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Reviewed by:
  • Argentine Democracy: The Politics of Institutional Weakness
  • Rebecca Bill Chavez
Argentine Democracy: The Politics of Institutional Weakness. Edited by Steven Levitsky and María Victoria Murillo. University Park: Pennsylvania State University Press, 2006. Pp. xii, 325. Tables. Notes. References. Index. $85.00 cloth; $25.00 paper.

This timely volume is a useful addition to the literature on democratization in Argentina, and it represents an important study on the potential tension between neoliberalism and democracy. The book, which arose out of a 2003 conference at Harvard University's Weatherhead Center for International Affairs, seeks to help [End Page 695] explain Argentina's political and economic development since the beginning of Carlos Menem's decade as president. The essays address two important questions. First, why did Argentina, a country that was widely praised for its radical market-oriented reforms during the Menem years (1989-1999), undergo a dramatic economic collapse shortly after Menem left office? Second, how did Argentine democracy endure the profound economic crisis? In the book's first chapter, the editors identify institutional weakness as a major challenge to both economic growth and democratic stability in Argentina. However, the most thought provoking essays go beyond the critical issue of institutional frailty to explore other themes including subnational politics, the role of civil society, party politics, and executive-legislative relations.

Each chapter has merit, but the three chapters on provincial level politics by Kent Eaton, Mark Jones and Wonjae Hwang, and by Ernesto Calvo and María Victoria Murillo are particularly cogent and represent a worthy contribution to the scholarship on Argentina. Subnational analysis is a powerful tool for political scientists who study Argentina as well as other Latin American nations. The tendency has been to focus on institutional factors and their consequences at the national level. By supplementing the study of national politics with a systematic look at the provincial level, these authors have found rich new laboratories for theory-building. Eaton's compelling chapter calls attention to the provincial governor, an actor that is often overlooked in analyses of Argentina. In his analysis of federal revenue sharing, Eaton shows that governors are decisive players in Argentine democracy. Indeed, governors have taken substantial power from the center. Jones and Hwang build on cartel theory to demonstrate that, as a result of Argentina's electoral system, provincial party bosses (typically governors) wield significant influence in the federal legislature. In so doing, they provide an alternative explanation for Congress's deference to Menem.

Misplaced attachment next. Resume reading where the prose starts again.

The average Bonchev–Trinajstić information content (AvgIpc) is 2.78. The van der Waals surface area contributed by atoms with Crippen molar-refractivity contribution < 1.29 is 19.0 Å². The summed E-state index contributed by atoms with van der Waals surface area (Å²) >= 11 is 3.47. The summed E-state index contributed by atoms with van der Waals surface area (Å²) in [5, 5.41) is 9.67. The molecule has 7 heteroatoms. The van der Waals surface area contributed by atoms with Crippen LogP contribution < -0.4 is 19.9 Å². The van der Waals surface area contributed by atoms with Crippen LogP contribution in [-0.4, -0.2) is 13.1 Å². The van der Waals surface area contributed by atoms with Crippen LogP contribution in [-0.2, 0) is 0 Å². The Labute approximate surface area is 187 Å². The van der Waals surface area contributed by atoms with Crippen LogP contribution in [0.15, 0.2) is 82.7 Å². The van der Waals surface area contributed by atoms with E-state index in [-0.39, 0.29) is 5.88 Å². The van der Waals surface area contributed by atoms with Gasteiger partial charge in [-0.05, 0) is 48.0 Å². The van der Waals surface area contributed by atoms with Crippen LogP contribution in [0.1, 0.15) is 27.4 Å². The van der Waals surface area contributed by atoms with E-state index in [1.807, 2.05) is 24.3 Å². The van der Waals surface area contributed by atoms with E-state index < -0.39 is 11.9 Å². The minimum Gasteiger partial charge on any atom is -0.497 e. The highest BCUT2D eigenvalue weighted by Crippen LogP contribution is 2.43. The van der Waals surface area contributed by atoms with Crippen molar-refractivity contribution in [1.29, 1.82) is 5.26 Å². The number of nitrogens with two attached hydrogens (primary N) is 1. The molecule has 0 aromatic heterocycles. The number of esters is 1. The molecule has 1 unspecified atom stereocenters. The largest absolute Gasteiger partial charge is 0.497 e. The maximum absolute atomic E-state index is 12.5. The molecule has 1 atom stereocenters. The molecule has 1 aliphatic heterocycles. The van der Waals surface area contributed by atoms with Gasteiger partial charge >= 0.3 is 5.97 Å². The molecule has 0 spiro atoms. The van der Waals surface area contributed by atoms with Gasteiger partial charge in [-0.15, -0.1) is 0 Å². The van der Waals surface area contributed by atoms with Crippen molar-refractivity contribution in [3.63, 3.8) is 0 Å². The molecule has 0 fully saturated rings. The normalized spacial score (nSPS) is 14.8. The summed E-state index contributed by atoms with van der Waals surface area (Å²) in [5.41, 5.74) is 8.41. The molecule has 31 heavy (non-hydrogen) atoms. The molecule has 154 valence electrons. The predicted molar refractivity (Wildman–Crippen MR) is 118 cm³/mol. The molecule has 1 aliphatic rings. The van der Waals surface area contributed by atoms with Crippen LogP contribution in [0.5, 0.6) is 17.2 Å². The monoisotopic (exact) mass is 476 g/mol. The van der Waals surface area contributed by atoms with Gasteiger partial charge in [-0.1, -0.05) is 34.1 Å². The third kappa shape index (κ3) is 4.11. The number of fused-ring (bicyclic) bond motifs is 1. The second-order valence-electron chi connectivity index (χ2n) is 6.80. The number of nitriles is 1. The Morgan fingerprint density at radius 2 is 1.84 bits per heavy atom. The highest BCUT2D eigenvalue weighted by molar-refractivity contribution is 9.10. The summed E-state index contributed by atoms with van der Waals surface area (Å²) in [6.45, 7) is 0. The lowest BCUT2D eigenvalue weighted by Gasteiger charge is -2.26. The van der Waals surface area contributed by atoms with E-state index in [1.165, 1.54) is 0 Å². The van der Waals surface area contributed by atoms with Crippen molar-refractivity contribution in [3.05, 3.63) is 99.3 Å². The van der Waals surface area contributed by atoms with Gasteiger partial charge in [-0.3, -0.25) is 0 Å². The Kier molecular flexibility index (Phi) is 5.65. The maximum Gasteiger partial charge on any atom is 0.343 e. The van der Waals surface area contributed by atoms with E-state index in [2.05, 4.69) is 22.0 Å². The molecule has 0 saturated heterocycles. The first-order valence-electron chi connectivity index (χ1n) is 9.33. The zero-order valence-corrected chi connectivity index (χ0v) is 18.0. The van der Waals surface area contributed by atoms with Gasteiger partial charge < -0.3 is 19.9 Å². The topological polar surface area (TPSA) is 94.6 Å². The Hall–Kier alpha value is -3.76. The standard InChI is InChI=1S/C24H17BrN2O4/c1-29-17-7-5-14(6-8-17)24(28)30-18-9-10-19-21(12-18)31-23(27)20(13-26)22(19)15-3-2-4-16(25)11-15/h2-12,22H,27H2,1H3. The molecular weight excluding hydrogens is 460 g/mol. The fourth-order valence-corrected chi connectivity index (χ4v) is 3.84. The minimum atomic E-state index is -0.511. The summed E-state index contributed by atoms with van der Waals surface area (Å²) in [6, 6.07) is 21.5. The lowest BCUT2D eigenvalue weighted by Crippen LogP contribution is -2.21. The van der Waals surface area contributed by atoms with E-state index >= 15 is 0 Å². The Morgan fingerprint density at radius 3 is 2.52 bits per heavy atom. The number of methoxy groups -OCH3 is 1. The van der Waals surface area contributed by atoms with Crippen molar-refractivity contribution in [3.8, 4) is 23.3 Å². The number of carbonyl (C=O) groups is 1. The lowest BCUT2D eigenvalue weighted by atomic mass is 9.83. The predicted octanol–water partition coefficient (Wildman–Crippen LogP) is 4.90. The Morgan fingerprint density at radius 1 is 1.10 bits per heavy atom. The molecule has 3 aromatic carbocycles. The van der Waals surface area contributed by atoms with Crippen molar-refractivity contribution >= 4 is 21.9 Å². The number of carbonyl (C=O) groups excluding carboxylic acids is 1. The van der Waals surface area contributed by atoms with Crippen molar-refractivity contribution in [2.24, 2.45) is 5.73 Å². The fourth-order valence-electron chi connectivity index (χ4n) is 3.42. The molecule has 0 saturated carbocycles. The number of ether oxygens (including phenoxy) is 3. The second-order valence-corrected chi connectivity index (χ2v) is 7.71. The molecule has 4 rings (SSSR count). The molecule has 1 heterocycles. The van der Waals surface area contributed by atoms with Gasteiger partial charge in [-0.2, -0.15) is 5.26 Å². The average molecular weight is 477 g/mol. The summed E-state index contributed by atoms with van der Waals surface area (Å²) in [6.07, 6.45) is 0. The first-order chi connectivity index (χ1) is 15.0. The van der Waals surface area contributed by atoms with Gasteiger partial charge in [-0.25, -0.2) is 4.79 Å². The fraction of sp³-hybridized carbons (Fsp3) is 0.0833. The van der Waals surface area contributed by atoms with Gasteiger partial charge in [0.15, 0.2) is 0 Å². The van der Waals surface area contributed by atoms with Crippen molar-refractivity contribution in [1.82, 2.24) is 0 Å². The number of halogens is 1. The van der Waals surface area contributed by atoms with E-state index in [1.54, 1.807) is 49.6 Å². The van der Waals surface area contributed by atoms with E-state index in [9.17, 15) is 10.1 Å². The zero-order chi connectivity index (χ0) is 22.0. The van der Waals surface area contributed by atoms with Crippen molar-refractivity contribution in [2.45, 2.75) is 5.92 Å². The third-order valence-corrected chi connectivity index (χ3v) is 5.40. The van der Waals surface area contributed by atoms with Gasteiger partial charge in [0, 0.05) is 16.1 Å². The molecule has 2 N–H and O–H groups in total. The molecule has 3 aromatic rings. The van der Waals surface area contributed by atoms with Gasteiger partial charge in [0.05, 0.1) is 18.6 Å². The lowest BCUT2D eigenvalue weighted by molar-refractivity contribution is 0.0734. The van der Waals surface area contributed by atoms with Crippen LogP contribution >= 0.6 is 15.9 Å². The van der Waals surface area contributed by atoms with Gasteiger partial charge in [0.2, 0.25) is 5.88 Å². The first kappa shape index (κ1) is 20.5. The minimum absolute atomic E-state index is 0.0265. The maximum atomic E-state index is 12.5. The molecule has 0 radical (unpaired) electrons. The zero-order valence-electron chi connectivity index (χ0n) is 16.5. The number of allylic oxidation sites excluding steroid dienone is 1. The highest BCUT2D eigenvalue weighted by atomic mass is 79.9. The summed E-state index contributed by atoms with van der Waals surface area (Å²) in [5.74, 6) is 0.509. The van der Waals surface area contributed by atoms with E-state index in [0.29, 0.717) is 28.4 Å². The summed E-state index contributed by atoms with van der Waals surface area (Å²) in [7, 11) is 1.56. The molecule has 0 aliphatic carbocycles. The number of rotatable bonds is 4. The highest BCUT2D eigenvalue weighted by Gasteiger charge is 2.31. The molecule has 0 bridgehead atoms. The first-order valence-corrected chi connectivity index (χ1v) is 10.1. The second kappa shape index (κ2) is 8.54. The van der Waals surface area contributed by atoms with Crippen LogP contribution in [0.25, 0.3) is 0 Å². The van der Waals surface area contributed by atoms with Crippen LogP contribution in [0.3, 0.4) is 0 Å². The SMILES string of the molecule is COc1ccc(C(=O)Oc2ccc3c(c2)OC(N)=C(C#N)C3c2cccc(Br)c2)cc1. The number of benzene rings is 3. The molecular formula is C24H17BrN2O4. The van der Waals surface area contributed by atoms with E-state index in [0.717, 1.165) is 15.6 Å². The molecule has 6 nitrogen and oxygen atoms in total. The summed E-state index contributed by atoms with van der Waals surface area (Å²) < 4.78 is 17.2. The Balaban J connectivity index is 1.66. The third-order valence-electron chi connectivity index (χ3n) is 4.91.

The chapters on the politics of civil society and social movements highlight the role of nonstate actors. Enrique Peruzzotti's chapter analyses Argentina's vibrant rights-oriented movement that emerged in response to the state terrorism of the 1976-1983 Dirty War, and it explores the politics of social accountability that has led to public concern about the quality of Argentina's fragile democratic institutions. In his study of mass social upheaval, Javier Auyero provides insight into this form of protest, which became common in the wake of Argentina's economic collapse.

Juan Carlos Torre and Steven Levitsky help explain how Argentina avoided a full-scale collapse of the party system that would have undermined the potential for democratic consolidation. As Peru under Alberto Fujimori and Venezuela under Hugo Chávez demonstrate, the disintegration of party systems has been a major factor behind the erosion of democracy in Latin America. In contrast, Argentina has been able to avoid the proliferation of candidate-centered movements that has plagued much of the region. Torre demonstrates that Argentina's crisis of representation led to only a partial collapse of the party system. Indeed, anti-party protest targeted primarily non-Peronist parties. In his analysis of the Peronist party, the Partido Justicialista or PJ, Levitsky skillfully shows how the PJ's flexibility permitted it to adapt [End Page 696] during crises. In particular, the PJ's internal fluidity allowed the party to survive during the socioeconomic crises of the Menem years and of the 2001-2002 period.

On the whole, the volume is a welcome contribution to our understanding of Argentina. The collection of well-crafted essays should be read by anyone interested in the issues facing this troubled yet promising...

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Additional Information

ISSN
1533-6247
Print ISSN
0003-1615
Pages
pp. 695-697
Launched on MUSE
2007-05-10
Open Access
No
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